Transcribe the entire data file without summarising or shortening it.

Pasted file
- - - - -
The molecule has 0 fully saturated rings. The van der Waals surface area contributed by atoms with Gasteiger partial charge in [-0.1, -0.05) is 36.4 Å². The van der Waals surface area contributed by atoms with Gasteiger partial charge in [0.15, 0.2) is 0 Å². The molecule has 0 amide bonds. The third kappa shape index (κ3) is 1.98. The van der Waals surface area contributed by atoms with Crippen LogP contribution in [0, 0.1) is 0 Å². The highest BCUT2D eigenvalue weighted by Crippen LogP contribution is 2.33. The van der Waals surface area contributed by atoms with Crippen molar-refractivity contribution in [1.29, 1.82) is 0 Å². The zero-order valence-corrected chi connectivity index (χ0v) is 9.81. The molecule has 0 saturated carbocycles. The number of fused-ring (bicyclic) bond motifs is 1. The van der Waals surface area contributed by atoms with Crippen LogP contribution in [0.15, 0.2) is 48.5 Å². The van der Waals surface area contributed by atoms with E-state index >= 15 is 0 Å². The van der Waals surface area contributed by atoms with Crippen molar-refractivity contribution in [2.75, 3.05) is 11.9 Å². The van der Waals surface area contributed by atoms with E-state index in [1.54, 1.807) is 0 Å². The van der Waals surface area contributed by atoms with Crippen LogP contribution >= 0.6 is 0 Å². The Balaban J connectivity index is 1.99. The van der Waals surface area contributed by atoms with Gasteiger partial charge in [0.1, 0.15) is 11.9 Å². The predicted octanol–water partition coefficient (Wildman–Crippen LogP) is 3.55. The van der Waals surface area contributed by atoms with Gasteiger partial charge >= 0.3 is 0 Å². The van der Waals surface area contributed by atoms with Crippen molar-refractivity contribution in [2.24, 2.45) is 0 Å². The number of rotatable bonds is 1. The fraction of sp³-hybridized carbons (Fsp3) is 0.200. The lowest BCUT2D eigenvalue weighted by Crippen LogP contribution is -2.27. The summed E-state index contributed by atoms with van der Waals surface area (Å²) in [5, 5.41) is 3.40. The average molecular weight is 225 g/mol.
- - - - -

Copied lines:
The molecule has 0 fully saturated rings. The van der Waals surface area contributed by atoms with Gasteiger partial charge in [-0.1, -0.05) is 36.4 Å². The van der Waals surface area contributed by atoms with Gasteiger partial charge in [0.15, 0.2) is 0 Å². The molecule has 0 amide bonds. The third kappa shape index (κ3) is 1.98. The van der Waals surface area contributed by atoms with Crippen LogP contribution in [0, 0.1) is 0 Å². The highest BCUT2D eigenvalue weighted by Crippen LogP contribution is 2.33. The van der Waals surface area contributed by atoms with Crippen molar-refractivity contribution in [1.29, 1.82) is 0 Å². The zero-order valence-corrected chi connectivity index (χ0v) is 9.81. The molecule has 0 saturated carbocycles. The number of fused-ring (bicyclic) bond motifs is 1. The van der Waals surface area contributed by atoms with Crippen LogP contribution in [0.15, 0.2) is 48.5 Å². The van der Waals surface area contributed by atoms with E-state index >= 15 is 0 Å². The van der Waals surface area contributed by atoms with Crippen molar-refractivity contribution in [2.75, 3.05) is 11.9 Å². The van der Waals surface area contributed by atoms with E-state index in [1.54, 1.807) is 0 Å². The van der Waals surface area contributed by atoms with Crippen LogP contribution >= 0.6 is 0 Å². The Balaban J connectivity index is 1.99. The van der Waals surface area contributed by atoms with Gasteiger partial charge in [0.1, 0.15) is 11.9 Å². The predicted octanol–water partition coefficient (Wildman–Crippen LogP) is 3.55. The van der Waals surface area contributed by atoms with Gasteiger partial charge >= 0.3 is 0 Å². The van der Waals surface area contributed by atoms with Crippen molar-refractivity contribution in [2.24, 2.45) is 0 Å². The number of rotatable bonds is 1. The fraction of sp³-hybridized carbons (Fsp3) is 0.200. The lowest BCUT2D eigenvalue weighted by Crippen LogP contribution is -2.27. The summed E-state index contributed by atoms with van der Waals surface area (Å²) in [5, 5.41) is 3.40. The average molecular weight is 225 g/mol.